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Of Leaders and Lunch Money

Posted by on in Education Leadership
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We only have a few days left.  Every day we're counting down, using our ten frames: 18, 17, 16 days left. 
Some kids are getting a little clingy, wanting to be attached to us all the time and I wonder whether, for some, summer will bring happy days of outside play, sticky fingers, and wet bathing suits or whether they will long for the first day of school in September.  We send them out into the void at this time of year and, while for teachers (and probably most students) the countdown fills us with heady anticipation, there are always a few students who give me pause, who make me wonder about changing the school calendar, and for whom I wish I could provide more than the ten months we're allotted.

This year, I'm feeling even more nostalgic as I'm also counting down the last few days of my career as a classroom teacher, for the time being at least.  Over the next four years I'll be in a leadership role, spearheading and championing Arts Education in our region.  While I'm unbelievably excited about this opportunity, I'm also a little, as Mike Myers used to say, verklempt.  There is something powerful about being a classroom teacher; you are so close to the action.  You get to know the kids so well and are able to respond to their needs with such immediacy that you can really make change.  You don't have to look at big data sets to know what your students need;  they're yours, by the time the data is processed, you've already made your move. 

There is positional power in leadership roles.  There is the power of influence, of building relationships, of cultivating curiosity and commitment among teachers.  You can build a team of passionate individuals who are invested in shifting the paradigm.  You have the ability to make big changes; I've seen it happen.  There is the advantage of being slightly apart from the fray, allowing you some space and time to think about the issues without having to worry about collecting pizza money or wiping noses.  But there isn't the ability to turn on a dime, to decide that no, we won't be doing that today because the kids are engrossed in their work so we're going to stick with that.  The maneuverability and responsiveness of a classroom teacher are unparalleled.  The intimacy of a classroom, the ragged messiness of it, is both the reason why teaching is so exhausting and why its so rewarding.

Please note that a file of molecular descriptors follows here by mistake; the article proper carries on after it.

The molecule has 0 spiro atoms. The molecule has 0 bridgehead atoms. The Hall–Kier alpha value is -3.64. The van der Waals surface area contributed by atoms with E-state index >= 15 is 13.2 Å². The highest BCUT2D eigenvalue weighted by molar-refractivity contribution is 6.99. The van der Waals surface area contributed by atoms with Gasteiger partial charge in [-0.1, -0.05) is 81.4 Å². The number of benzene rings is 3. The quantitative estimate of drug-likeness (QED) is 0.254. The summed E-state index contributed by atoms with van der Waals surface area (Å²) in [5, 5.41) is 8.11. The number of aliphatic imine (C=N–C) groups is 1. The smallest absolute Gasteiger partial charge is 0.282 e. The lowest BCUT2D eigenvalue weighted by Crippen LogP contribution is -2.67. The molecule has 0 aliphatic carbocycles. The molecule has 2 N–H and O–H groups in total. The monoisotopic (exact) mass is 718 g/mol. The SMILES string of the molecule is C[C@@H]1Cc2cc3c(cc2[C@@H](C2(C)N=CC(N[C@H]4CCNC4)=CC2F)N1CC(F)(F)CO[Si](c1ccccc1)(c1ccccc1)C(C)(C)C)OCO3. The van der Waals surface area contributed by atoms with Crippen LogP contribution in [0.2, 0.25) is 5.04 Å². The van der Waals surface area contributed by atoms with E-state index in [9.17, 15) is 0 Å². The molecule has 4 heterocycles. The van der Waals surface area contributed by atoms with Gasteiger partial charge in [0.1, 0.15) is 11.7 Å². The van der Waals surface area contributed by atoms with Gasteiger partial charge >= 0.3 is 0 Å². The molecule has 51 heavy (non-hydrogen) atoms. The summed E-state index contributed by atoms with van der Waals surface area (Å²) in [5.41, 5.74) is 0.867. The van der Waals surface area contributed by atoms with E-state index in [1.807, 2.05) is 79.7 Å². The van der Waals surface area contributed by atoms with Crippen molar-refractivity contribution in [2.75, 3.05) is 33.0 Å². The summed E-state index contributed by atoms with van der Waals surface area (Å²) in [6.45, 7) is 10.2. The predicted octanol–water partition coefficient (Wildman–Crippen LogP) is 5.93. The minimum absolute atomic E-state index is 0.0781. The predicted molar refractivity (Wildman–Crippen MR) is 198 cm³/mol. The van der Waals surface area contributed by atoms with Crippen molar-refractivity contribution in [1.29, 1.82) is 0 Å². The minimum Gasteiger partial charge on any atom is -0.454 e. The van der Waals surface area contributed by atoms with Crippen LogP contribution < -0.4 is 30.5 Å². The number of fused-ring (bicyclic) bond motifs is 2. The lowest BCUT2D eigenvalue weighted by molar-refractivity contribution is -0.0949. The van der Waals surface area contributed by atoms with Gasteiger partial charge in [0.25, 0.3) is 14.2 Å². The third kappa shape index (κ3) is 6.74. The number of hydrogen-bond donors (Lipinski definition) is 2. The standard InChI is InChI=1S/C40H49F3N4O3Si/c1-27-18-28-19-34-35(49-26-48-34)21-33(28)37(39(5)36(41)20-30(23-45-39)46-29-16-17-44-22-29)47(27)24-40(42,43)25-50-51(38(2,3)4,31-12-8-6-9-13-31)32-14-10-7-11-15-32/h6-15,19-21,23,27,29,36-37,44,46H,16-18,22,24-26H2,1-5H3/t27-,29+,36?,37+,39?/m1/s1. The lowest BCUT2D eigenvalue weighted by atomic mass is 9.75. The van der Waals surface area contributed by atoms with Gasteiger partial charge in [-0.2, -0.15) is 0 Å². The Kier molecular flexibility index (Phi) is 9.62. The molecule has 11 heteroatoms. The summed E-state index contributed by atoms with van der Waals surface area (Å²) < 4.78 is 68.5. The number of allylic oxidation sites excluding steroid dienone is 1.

And I'm watching it walk away.

Every day, every square on the ten frame, brings me a little closer to the innevitable goodbye.

I often hear from my colleagues that they would "never want to go into administration" and they express bewilderment that I do.  What is that all about?  What is it about leadership that turns so many people off?  Is it the paperwork?  The us versus them dynamic?  The workload? The responsibility?

Then I look at my friends who are doctors, who teach in medical schools, supervise residents, and administer programs all the while continuing to see patients.  They don't leave the front lines when they move up.  They continue being in contact with the nitty gritty work of their profession while still looking at the big picture.  We in education could learn a lot from this model. 

I don't think it has to be and either/or dichotomy, in spite of our fondness for them.

But for the time being that's what it is and that's the road I'm walking - no more lunch money and runny noses but also no more amazing moments of a child who writes her name for the first time or discovers a robin's egg on the ground and wants to know why it's blue. 

It will be someone else who has the priviledge of witnessing those moments. 

I will miss them; I'll even miss organizing the lunch money... a little.


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Emily Caruso Parnell is the Kindergarten Program Consultant in the Rainbow District School Board in Northern Ontario. Since beginning her teaching career in 2001, she has taught all grades from Kindergarten to Grade 12. She has taught in public, private, and independent schools. Emily is also a dance educator who holds an MA in Dance from the University of North Carolina Greensboro as well as a Bachelor of Education from the University of New Brunswick, an HBA from York University and is a Registered Teacher of the Royal Academy of Dance. Emily is also a student in the Ed.D program in Distance Education at Athabasca University. 

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Guest Thursday, 27 June 2019